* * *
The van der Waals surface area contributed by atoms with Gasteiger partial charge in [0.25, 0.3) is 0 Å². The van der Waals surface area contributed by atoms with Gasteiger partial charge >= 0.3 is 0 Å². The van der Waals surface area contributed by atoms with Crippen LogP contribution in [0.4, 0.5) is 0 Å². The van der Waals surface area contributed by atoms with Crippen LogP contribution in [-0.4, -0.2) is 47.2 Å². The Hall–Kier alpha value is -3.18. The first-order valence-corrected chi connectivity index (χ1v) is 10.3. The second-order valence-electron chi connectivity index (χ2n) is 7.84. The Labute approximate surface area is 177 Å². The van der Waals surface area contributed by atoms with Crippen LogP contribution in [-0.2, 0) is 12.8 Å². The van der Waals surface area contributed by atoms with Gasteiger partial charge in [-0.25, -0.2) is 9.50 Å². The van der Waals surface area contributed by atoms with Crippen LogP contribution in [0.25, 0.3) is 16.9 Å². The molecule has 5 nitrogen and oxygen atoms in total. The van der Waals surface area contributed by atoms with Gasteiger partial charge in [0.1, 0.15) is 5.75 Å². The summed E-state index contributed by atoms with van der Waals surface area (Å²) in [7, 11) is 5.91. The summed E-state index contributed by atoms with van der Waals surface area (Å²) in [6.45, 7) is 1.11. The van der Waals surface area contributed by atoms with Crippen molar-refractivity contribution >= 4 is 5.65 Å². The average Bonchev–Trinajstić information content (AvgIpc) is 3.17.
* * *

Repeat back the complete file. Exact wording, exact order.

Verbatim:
The van der Waals surface area contributed by atoms with Gasteiger partial charge in [0.25, 0.3) is 0 Å². The van der Waals surface area contributed by atoms with Gasteiger partial charge >= 0.3 is 0 Å². The van der Waals surface area contributed by atoms with Crippen LogP contribution in [0.4, 0.5) is 0 Å². The van der Waals surface area contributed by atoms with Crippen LogP contribution in [-0.4, -0.2) is 47.2 Å². The Hall–Kier alpha value is -3.18. The first-order valence-corrected chi connectivity index (χ1v) is 10.3. The second-order valence-electron chi connectivity index (χ2n) is 7.84. The Labute approximate surface area is 177 Å². The van der Waals surface area contributed by atoms with Crippen LogP contribution in [-0.2, 0) is 12.8 Å². The van der Waals surface area contributed by atoms with Gasteiger partial charge in [-0.25, -0.2) is 9.50 Å². The van der Waals surface area contributed by atoms with Crippen LogP contribution in [0.25, 0.3) is 16.9 Å². The molecule has 5 nitrogen and oxygen atoms in total. The van der Waals surface area contributed by atoms with Gasteiger partial charge in [0.1, 0.15) is 5.75 Å². The summed E-state index contributed by atoms with van der Waals surface area (Å²) in [7, 11) is 5.91. The summed E-state index contributed by atoms with van der Waals surface area (Å²) in [6.45, 7) is 1.11. The van der Waals surface area contributed by atoms with Crippen molar-refractivity contribution >= 4 is 5.65 Å². The average Bonchev–Trinajstić information content (AvgIpc) is 3.17.